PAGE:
May marks the 66th anniversary of the eradication of Portland, Oregon’s thriving Japantown business district when the area’s entire population of Japanese and Japanese Americans was forced into a makeshift WWII internment camp. Today, Japanese American businessman Sho Dozono is a major player in the city’s mayoral campaign (the primary is May 20), and with Dozono’s political campaign, “an incredible local cycle of racism, exile, and endurance has finally come full circle,” writes Lawrence Maushard for Portland Indie Media. Although Dozono himself was not in the camps, over 110,000 Japanese American citizens were.
In February, 1942 President Franklin D. Roosevelt issued Executive Order 9066, gave the military broad powers to ban any citizen from a fifty to sixty-mile wide coastal area that extended from California north to Washington State and inland into Arizona. Although the internment of Japanese Americans is often portrayed as “war-time hysteria,” Maushard it actually followed a consistent pattern of systemic racism against Asian Americans. Maushard interviewed Executive Director June Arima Schumann of the Oregon Nikkei Legacy Center in Portland, and she put it this way:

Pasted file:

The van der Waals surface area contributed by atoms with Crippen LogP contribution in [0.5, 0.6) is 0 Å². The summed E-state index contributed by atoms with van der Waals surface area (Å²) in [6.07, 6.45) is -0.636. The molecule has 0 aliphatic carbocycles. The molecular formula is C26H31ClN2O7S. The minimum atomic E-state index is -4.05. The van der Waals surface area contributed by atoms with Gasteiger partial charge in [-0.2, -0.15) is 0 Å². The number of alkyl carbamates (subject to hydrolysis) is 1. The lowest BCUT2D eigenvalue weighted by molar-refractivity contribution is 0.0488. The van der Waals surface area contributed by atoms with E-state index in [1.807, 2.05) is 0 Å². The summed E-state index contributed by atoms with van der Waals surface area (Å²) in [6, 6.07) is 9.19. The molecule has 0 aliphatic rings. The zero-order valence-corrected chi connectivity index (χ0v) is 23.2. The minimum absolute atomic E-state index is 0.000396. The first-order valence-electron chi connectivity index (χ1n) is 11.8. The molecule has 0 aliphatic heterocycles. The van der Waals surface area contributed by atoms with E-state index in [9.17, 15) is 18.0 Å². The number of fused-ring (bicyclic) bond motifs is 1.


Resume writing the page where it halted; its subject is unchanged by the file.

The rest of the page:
“Well, if you look at the history of intolerance in this country, including Oregon, Pearl Harbor simply acted as an excuse to take action against Japanese to remove them from our community, because of this whole chain of activities that had been hostile towards Chinese, and later Japanese.”
Once the internment began operations it was closely followed by — and supported by the newspapers of the day. Evacuation and detention notices were then posted in public places such as store walls and telephone poles, as well as constant articles and commentary in the major newspapers. The local paper, The Oregonian, ran almost daily updates on evacuation information, instructions, and photos (like the one here, from The Oregonian, 1942).
Of course, when Executive Order 9066 was first issued and the process started most Japanese Americans thought they would be safe because they were citizens. One woman, Harue “Mae” Ninomiya now 89, detained with her family, recalled:
“My brother and I, we thought we would be able to stay home and run the (family grocery) store because we were citizens. I didn’t think they would take citizens away. I knew that my mother and father beings aliens would be [put in camps], but it was really a shock to hear that we all had to go.”
And, it is shocking…especially given the deplorable conditions in the camps. Again quoting Executive Director Schumann about the conditions in Maushard’s piece:
“What they did was take away the partitions of the animal stalls, swept away the manure on the dirt floor, laid rolls of 2x4s, and then put 1×10 or 12×10 boards across to make the floor. So people lived on top of what used to be where the manure was…”
This is remains a seldom acknowledged part of American history. Most of the time when I teach about this in my college classes, fewer than 5% of students have ever even heard about the internment camps, and almost none of them has any depth of knowledge about racism against Japanese Americans.